Council faces substantial cuts after declaring unsustainable budget

Slough council has been forced to suspend all non-essential spending after admitting it will be unable to meet its budget, putting non-statutory social care services at risk

Budget cut
Photo: ducdao/Fotolia

A council faces making substantial service cuts after declaring its budget unsustainable and ceasing non-essential and new spending.

While Slough Borough Council will continue to deliver its statutory social care duties, children’s and adults’ services that are not statutorily required are vulnerable to cuts as it bids to tackle a projected deficit this year of £96m. This is equivalent to 72% of its £134m budget, but is also contingent on a £15.2m government loan that will only be delivered if an external review finds the council has a credible plan to deliver financial sustainability.

The council will review its services along with internal structures, vacancies, assets and land. It will not make any new commitments to spend money, including in social care, and has suspended non-essential spending pending a council meeting on 22 July to determine specific budget controls. The constraints also apply to Slough Children First, the council-owned provider of children’s services in the borough.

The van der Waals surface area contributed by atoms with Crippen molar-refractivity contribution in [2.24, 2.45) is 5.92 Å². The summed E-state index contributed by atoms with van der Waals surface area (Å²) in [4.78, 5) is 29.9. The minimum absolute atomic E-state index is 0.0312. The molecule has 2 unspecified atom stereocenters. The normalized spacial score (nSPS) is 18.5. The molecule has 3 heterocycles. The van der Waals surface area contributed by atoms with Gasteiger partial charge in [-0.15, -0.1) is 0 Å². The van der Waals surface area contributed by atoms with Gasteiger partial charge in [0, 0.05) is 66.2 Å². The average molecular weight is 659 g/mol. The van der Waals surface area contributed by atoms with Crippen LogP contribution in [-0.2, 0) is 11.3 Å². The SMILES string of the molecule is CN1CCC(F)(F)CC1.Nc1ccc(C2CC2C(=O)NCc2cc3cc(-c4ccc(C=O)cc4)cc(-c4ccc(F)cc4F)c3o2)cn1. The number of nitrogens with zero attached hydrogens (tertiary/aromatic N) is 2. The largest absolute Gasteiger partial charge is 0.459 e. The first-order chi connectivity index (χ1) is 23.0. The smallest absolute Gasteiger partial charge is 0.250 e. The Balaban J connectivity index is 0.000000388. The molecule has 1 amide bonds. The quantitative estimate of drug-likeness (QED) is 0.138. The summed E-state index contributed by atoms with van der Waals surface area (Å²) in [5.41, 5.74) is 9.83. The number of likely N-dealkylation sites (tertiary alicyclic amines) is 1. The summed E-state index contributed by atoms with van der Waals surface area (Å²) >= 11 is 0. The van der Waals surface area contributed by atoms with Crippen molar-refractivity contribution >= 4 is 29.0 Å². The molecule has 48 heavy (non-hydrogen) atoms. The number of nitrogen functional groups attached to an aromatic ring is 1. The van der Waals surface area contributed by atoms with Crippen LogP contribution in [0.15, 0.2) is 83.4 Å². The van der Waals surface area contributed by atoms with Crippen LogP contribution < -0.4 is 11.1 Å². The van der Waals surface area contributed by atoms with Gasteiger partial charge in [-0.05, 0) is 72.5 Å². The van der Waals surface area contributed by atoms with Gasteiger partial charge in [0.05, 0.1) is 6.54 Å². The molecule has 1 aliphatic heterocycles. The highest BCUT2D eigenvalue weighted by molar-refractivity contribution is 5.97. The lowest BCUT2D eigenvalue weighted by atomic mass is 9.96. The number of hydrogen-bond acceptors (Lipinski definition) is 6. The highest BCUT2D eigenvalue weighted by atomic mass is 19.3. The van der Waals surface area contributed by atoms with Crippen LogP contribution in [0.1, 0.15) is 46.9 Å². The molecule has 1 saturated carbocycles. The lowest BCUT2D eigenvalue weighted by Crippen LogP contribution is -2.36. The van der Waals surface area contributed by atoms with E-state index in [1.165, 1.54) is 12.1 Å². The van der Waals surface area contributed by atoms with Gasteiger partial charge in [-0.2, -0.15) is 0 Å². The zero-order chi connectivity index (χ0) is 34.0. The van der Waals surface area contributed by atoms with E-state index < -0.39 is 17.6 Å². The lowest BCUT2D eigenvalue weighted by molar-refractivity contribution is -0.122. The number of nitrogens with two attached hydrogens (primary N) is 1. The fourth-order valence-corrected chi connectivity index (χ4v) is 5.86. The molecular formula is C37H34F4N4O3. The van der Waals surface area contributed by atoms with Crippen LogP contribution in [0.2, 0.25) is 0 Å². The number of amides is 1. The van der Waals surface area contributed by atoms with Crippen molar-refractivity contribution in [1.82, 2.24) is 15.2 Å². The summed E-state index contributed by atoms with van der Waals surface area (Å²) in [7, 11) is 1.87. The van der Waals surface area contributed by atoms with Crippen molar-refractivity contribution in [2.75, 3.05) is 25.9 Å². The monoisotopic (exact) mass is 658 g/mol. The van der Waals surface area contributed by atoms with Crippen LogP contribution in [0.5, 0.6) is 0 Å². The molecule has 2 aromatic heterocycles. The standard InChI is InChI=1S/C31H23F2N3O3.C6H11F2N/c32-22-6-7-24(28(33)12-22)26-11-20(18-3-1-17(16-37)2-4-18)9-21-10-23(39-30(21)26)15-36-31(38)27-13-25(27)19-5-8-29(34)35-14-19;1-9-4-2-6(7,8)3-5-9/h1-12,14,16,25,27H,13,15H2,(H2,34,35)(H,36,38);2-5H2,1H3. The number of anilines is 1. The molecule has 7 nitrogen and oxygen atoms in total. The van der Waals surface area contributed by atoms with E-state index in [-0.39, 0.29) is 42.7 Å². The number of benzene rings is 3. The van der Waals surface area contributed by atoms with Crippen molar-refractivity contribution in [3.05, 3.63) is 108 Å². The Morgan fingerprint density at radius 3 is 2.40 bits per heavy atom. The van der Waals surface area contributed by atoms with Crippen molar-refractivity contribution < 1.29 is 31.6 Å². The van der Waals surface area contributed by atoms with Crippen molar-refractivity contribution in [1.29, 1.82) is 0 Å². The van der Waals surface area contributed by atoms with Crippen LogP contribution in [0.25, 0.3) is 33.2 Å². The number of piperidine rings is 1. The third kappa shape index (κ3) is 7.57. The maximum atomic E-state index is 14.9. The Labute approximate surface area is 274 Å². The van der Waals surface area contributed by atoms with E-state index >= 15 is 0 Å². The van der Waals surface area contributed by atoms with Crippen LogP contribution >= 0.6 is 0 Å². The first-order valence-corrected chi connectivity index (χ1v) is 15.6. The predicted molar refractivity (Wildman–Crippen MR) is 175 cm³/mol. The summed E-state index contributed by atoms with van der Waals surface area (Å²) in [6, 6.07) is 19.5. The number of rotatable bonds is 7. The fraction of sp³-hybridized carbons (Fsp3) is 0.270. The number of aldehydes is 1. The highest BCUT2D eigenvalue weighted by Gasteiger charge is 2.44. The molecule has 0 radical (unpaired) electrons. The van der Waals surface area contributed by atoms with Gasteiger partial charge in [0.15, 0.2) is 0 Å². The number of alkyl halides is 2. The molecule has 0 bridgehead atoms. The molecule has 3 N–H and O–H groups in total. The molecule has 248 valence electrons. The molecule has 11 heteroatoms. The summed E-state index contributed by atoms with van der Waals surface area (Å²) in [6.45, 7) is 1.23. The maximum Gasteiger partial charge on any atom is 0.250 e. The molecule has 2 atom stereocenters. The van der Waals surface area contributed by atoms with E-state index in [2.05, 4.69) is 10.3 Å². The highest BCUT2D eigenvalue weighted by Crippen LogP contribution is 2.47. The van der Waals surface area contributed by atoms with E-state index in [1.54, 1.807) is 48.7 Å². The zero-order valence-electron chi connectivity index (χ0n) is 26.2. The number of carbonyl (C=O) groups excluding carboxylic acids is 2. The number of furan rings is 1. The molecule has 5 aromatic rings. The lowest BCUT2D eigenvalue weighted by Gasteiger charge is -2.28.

The so-called section 114 notice setting out the council’s financial position said that an internal review had identified “severe weaknesses” and “poor practice” in financial management going. Borrowing has quadrupled since 2016-17, from £180m to £760m, the council has no unallocated general reserves, its 2018-19 audit has still not been signed off and estimates local income tax and collection rates have not been accurate for several years.

‘Completely unacceptable’

The housing, communities and local government secretary, Robert Jenrick, described the situation as “completely unacceptable”. The government’s £15.2m loan for the council is contingent on the external review finding that Slough has a credible plan to deliver financial sustainability without further government support. However, Slough has said that it requires a bigger government bailout than the one currently being offered.

Slough’s chief executive, Josie Wragg, said:  “There is no quick fix. This will be a long process. We were on the wrong path financially, but we are committed to making the changes needed and as officers, working with the political leadership and government to reduce disruption as much as is possible.”

However, she insisted that the notice did not mean any immediate changes to services, including in social care.

Following an ‘inadequate’ Ofsted judgment, government intervention led to Slough’s children’s services being turned over to a trust in 2015. However, following longstanding financial difficulties, the trust was taken under council ownership in April, though remains operationally independent.

‘Too early to gauge children’s services impact’

Now known as Slough Children First, the trust said it was “too early” to say what the full impact would be of the section 114 notice on their services. Tony Hunter, the chair of the board, promised that Slough Children First would continue “to safeguard and improve the lives of children in Slough, with the diligence and determination we’ve always had”.